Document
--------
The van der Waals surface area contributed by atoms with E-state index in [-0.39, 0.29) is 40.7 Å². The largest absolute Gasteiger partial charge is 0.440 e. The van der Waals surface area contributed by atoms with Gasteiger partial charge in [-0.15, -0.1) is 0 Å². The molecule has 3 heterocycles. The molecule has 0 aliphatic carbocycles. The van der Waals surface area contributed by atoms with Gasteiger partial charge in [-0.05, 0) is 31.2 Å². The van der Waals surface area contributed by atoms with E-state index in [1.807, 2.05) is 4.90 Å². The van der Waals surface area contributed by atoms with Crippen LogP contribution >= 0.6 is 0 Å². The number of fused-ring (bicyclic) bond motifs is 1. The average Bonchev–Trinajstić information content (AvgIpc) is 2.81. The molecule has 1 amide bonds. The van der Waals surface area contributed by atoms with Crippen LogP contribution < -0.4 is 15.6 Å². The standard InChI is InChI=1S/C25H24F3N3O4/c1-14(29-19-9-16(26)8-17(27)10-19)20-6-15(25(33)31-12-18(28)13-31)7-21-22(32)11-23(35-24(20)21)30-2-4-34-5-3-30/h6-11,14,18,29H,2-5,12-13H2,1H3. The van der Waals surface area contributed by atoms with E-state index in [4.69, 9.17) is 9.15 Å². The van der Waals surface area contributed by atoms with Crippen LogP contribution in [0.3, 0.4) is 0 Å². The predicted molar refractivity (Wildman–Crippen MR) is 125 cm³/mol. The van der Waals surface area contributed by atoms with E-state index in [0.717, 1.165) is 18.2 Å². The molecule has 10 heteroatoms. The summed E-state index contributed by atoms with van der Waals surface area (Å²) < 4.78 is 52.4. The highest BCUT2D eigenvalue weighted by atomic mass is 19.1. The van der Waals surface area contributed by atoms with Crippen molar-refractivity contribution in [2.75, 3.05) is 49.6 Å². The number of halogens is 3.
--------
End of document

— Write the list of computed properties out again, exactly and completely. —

The van der Waals surface area contributed by atoms with E-state index in [-0.39, 0.29) is 40.7 Å². The largest absolute Gasteiger partial charge is 0.440 e. The van der Waals surface area contributed by atoms with Gasteiger partial charge in [-0.15, -0.1) is 0 Å². The molecule has 3 heterocycles. The molecule has 0 aliphatic carbocycles. The van der Waals surface area contributed by atoms with Gasteiger partial charge in [-0.05, 0) is 31.2 Å². The van der Waals surface area contributed by atoms with E-state index in [1.807, 2.05) is 4.90 Å². The van der Waals surface area contributed by atoms with Crippen LogP contribution >= 0.6 is 0 Å². The number of fused-ring (bicyclic) bond motifs is 1. The average Bonchev–Trinajstić information content (AvgIpc) is 2.81. The molecule has 1 amide bonds. The van der Waals surface area contributed by atoms with Crippen LogP contribution < -0.4 is 15.6 Å². The standard InChI is InChI=1S/C25H24F3N3O4/c1-14(29-19-9-16(26)8-17(27)10-19)20-6-15(25(33)31-12-18(28)13-31)7-21-22(32)11-23(35-24(20)21)30-2-4-34-5-3-30/h6-11,14,18,29H,2-5,12-13H2,1H3. The van der Waals surface area contributed by atoms with E-state index in [4.69, 9.17) is 9.15 Å². The van der Waals surface area contributed by atoms with Crippen LogP contribution in [0.3, 0.4) is 0 Å². The predicted molar refractivity (Wildman–Crippen MR) is 125 cm³/mol. The van der Waals surface area contributed by atoms with E-state index in [0.717, 1.165) is 18.2 Å². The molecule has 10 heteroatoms. The summed E-state index contributed by atoms with van der Waals surface area (Å²) < 4.78 is 52.4. The highest BCUT2D eigenvalue weighted by atomic mass is 19.1. The van der Waals surface area contributed by atoms with Crippen molar-refractivity contribution in [2.75, 3.05) is 49.6 Å². The number of halogens is 3.